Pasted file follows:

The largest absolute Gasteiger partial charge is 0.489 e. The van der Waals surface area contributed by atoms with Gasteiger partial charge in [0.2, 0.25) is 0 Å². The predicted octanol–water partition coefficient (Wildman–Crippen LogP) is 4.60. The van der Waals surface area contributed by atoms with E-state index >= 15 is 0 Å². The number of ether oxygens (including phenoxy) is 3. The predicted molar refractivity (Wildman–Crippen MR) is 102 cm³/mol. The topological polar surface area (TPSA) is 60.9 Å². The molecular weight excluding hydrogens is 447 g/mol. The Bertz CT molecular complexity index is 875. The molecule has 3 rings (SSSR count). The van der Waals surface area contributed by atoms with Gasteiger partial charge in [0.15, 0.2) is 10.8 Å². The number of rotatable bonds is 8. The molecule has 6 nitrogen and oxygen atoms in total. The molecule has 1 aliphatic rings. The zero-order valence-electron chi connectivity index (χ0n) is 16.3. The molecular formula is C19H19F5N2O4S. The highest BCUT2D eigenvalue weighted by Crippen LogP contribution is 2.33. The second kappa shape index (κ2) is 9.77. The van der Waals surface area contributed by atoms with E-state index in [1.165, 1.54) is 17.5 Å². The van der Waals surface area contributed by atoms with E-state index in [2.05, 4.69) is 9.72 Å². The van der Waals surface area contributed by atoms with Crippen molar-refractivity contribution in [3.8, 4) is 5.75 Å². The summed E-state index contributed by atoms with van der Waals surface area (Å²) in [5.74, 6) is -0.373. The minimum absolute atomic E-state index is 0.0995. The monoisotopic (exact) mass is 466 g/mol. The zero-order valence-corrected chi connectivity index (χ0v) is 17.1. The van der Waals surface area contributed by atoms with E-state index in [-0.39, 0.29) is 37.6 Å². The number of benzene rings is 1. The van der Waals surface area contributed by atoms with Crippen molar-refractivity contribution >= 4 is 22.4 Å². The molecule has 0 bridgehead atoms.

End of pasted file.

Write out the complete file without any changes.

The largest absolute Gasteiger partial charge is 0.489 e. The van der Waals surface area contributed by atoms with Gasteiger partial charge in [0.2, 0.25) is 0 Å². The predicted octanol–water partition coefficient (Wildman–Crippen LogP) is 4.60. The van der Waals surface area contributed by atoms with E-state index >= 15 is 0 Å². The number of ether oxygens (including phenoxy) is 3. The predicted molar refractivity (Wildman–Crippen MR) is 102 cm³/mol. The topological polar surface area (TPSA) is 60.9 Å². The molecular weight excluding hydrogens is 447 g/mol. The Bertz CT molecular complexity index is 875. The molecule has 3 rings (SSSR count). The van der Waals surface area contributed by atoms with Gasteiger partial charge in [0.15, 0.2) is 10.8 Å². The number of rotatable bonds is 8. The molecule has 6 nitrogen and oxygen atoms in total. The molecule has 1 aliphatic rings. The zero-order valence-electron chi connectivity index (χ0n) is 16.3. The molecular formula is C19H19F5N2O4S. The highest BCUT2D eigenvalue weighted by Crippen LogP contribution is 2.33. The second kappa shape index (κ2) is 9.77. The van der Waals surface area contributed by atoms with E-state index in [1.165, 1.54) is 17.5 Å². The van der Waals surface area contributed by atoms with E-state index in [2.05, 4.69) is 9.72 Å². The van der Waals surface area contributed by atoms with Crippen molar-refractivity contribution in [3.8, 4) is 5.75 Å². The summed E-state index contributed by atoms with van der Waals surface area (Å²) in [5.74, 6) is -0.373. The minimum absolute atomic E-state index is 0.0995. The monoisotopic (exact) mass is 466 g/mol. The zero-order valence-corrected chi connectivity index (χ0v) is 17.1. The van der Waals surface area contributed by atoms with E-state index in [-0.39, 0.29) is 37.6 Å². The number of benzene rings is 1. The van der Waals surface area contributed by atoms with Crippen molar-refractivity contribution >= 4 is 22.4 Å². The molecule has 0 bridgehead atoms.